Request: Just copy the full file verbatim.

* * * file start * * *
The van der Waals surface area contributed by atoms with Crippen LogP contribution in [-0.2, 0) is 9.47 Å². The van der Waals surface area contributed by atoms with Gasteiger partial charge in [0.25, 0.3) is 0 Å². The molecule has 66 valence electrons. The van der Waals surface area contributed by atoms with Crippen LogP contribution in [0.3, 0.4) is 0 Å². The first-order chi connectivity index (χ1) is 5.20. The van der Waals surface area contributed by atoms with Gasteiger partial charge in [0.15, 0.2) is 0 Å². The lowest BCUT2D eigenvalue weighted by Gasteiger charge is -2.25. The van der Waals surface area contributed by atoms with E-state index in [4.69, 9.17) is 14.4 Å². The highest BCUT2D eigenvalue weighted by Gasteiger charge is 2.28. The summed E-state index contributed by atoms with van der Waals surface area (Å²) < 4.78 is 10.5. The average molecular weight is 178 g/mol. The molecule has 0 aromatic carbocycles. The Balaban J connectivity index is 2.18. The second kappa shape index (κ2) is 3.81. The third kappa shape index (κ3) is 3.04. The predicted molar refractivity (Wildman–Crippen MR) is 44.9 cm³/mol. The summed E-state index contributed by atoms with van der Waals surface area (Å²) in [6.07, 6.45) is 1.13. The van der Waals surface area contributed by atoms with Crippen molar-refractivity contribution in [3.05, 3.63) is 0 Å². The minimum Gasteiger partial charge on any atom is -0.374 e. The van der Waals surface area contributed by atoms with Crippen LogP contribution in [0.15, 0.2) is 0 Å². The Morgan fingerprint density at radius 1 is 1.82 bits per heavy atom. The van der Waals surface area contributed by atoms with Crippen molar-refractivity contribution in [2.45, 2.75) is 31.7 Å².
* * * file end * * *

The van der Waals surface area contributed by atoms with Crippen LogP contribution in [-0.2, 0) is 9.47 Å². The van der Waals surface area contributed by atoms with Gasteiger partial charge in [0.25, 0.3) is 0 Å². The molecule has 66 valence electrons. The van der Waals surface area contributed by atoms with Crippen LogP contribution in [0.3, 0.4) is 0 Å². The first-order chi connectivity index (χ1) is 5.20. The van der Waals surface area contributed by atoms with Gasteiger partial charge in [0.15, 0.2) is 0 Å². The lowest BCUT2D eigenvalue weighted by Gasteiger charge is -2.25. The van der Waals surface area contributed by atoms with E-state index in [4.69, 9.17) is 14.4 Å². The highest BCUT2D eigenvalue weighted by Gasteiger charge is 2.28. The summed E-state index contributed by atoms with van der Waals surface area (Å²) < 4.78 is 10.5. The average molecular weight is 178 g/mol. The molecule has 0 aromatic carbocycles. The Balaban J connectivity index is 2.18. The second kappa shape index (κ2) is 3.81. The third kappa shape index (κ3) is 3.04. The predicted molar refractivity (Wildman–Crippen MR) is 44.9 cm³/mol. The summed E-state index contributed by atoms with van der Waals surface area (Å²) in [6.07, 6.45) is 1.13. The van der Waals surface area contributed by atoms with Crippen molar-refractivity contribution in [3.05, 3.63) is 0 Å². The minimum Gasteiger partial charge on any atom is -0.374 e. The van der Waals surface area contributed by atoms with Crippen LogP contribution in [0.15, 0.2) is 0 Å². The Morgan fingerprint density at radius 1 is 1.82 bits per heavy atom. The van der Waals surface area contributed by atoms with Crippen molar-refractivity contribution in [2.45, 2.75) is 31.7 Å².